So, when I saw that there were two sections of “scrap” left over, near where the neck end of the five-string double bass back was cut out, I realized that a 5-string fiddle back could fit into each of those two pieces.
So, I salvaged the wood, and not only got two backs, but also the neck blanks for two 5-string fiddles.
Five-string fiddle back cut from the scrap left from a 5-string double bass back.
Arching the Plate
I really like the look of the Oregon Big Leaf Maple back wood. I enjoyed arching the plate.
Purfling the Plate
On all my five-string instruments I usually include a purfling weave. It is a modified fleur-de-lis I designed for my first five-string fiddle and have continued to use on subsequent work.
In this photo, the slots for the purfling have been incised, but not cut deeply, so the next step is to slice deeply enough that the waste wood can be removed from between the cuts, and the purfling strips inlaid in the resulting slot.
I will include the purfling process in subsequent posts.
It has been a frustrating series of weeks: all the usual responsibilities, house guests, etc., plus a few unexpected items. The lawn tractor suddenly quit mowing, though it ran fine. We narrowed it down to being a bad PTO clutch, so that is just another thing to take apart and replace. Guess that’s what happens when you use 30-year-old equipment. 🙂
Then, two days ago, my beloved better half, Ann, discovered that the side porch steps are in advanced stages of rot…so, today, we went and bought all the pressure-treated lumber to replace them. They, too, have been in place for over 30 years, so, I guess, they have served well.
Progress on the 5-String Fiddles
I did manage to make a little progress on some of the acoustic five-string fiddles I had begun, however:
All the linings are in place for two of the instruments (violin and the 14-7/8″ viola.)
The front and back plates are traced and cut out for both of those instruments.
The front plate graduations are complete for the 14″ viola, and
The f-holes are cut out on the 14″ viola, but not refined.
So, this is where things stand, at the moment:
Here is the “Strobelesque” garland with its front and back plates:
No carving at all has been done on the plates, and the Sitka Spruce front plate is still nearly an inch thick. I will plane it down before I begin arching, of course. I do like the look of the spalted maple back and ribs. This maple was from an old Big Leaf Maple tree on the property where Ann grew up. It had begun to show signs of decay, and was removed for safety’s sake. Too bad for the loss of the tree, but it is nice wood.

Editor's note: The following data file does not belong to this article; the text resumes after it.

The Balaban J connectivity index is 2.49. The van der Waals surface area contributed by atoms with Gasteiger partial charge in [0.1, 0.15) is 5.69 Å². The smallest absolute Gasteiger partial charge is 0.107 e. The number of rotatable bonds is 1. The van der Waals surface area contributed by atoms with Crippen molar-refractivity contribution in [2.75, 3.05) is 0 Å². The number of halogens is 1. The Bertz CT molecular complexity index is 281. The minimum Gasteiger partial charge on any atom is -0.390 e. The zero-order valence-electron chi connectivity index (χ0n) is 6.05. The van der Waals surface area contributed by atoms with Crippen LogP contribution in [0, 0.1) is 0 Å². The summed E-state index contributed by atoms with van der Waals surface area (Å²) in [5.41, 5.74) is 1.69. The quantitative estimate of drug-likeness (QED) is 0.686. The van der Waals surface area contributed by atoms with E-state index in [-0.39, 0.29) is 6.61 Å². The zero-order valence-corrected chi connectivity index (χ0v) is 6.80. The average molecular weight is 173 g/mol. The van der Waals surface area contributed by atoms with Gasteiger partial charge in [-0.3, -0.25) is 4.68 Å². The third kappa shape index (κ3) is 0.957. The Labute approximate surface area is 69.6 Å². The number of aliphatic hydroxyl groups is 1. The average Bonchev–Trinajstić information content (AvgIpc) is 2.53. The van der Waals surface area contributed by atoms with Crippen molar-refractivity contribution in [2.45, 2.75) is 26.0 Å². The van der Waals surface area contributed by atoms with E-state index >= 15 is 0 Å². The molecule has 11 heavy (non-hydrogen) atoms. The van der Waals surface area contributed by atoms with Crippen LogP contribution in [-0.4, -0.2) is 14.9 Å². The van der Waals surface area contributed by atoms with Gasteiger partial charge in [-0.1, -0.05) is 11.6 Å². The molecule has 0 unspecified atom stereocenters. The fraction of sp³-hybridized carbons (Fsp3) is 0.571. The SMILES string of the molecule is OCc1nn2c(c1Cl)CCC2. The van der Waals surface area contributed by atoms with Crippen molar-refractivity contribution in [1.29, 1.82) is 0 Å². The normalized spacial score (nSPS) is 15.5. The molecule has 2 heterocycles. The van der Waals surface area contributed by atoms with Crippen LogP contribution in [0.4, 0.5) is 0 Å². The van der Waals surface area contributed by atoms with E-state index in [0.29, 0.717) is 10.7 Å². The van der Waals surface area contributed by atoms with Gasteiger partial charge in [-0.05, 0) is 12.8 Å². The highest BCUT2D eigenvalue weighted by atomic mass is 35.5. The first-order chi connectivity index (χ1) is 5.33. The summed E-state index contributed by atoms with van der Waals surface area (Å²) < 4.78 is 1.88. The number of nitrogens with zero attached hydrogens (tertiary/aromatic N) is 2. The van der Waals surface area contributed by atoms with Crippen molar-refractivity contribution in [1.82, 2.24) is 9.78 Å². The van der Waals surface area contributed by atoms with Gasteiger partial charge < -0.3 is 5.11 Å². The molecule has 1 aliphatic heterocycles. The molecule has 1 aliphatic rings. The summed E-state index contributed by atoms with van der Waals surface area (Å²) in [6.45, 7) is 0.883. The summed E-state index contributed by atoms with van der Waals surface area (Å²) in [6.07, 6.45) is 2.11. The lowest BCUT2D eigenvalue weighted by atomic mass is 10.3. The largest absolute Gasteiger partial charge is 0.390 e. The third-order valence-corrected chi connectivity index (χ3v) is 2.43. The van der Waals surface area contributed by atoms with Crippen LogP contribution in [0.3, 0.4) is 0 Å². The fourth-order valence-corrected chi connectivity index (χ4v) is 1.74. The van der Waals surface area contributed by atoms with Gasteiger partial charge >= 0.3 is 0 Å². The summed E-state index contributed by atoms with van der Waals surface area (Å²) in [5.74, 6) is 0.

Here is the 14-7/8″ Viola garland with its front and back plates.
This one is my own design. In fact, it was the very first form I ever made, thinking I was just going to make a viola for my youngest son (whose name is on the form, along with the date: 1999.) As it happened, I discovered that lutherie is addictive, and I have been building instruments ever since. 🙂
The center-lines on both plates are ink, not a glue-line: this instrument boasts both a one-piece Spalted (Big-Leaf) Maple back plate (also from the tree at Ann’s childhood home) and a one-piece Sitka Spruce front plate.
Here is the progress on the 14″ Viola:
This one is my own design, too: it is the same length as a standard violin, but much wider in the lower bouts, and deeper in the ribs. It will be interesting to see how it works as a five-string fiddle. (This is a first.) This one has an Englemann Spruce front plate and a one-piece Big Leaf Maple back from a log I was given by Terry Howell, years ago.
I will post more reports as the work takes place. Feel free to contact me if you have questions.
The last time I presented anything about these instruments, I think it was on another site, so– here is how they looked at that time (earlier this week, perhaps.)
Blocks installed, and necks cut out.
In the above photo, all you can see is three violin forms, with blocks installed, and some of the wood that will go into each, including the necks. I already had a fourth instrument (a small viola) begun, which was not in the picture.
So, here is that 14″ 5-string viola, well on the way to completion, but still with a long way to go…as of today.
And, as promised, here is a progress report on the other three:
On this instrument, the ribs are installed, but no linings as yet, and, while the Maple and Spruce have been selected for the front and back plates, they are essentially untouched. The neck has been traced out and the outline cut, but it, too, has far to go.
For this instrument, a five-string fiddle being built on the form of the 1735 “Plowden” Guarneri del Gesu, I had a top plate left from a previous project on the same form, so I opted to use it, with the spalted Big Leaf Maple back and ribs. No linings, yet, but they have been bent and are ready to install. The neck is from a different Big Leaf Maple, which came from the yard of the property where my wife grew up.
Henry (Senior) would not have recognized this form, but it was loosely derived from the form in Henry Strobel’s book, “Violin-making, Step-by-Step”…so it is called “Strobelesque.” In this photo, the glue was not dry on the treble-side upper rib, but I didn’t want to wait, so I took the photo with the clamps still in place. Again, no linings, yet, but they are bent and ready to install. Here, too, I had a partially completed top plate, and elected to use it. The back and sides are heavily spalted Big Leaf Maple, and the neck is also Big Leaf Maple, though from a different tree…the one in my Father-in-Law’s yard. A few years ago, they decided that tree had enough rot to be dangerous, so they took it out, but it provided wood for a number of instruments.
My son Brian Bishop builds high-quality guitars, and managed to salvage several guitar sets beside the various violin and viola sets I saved. I got one cello set out of it, too…it will become a cello for my beloved wife.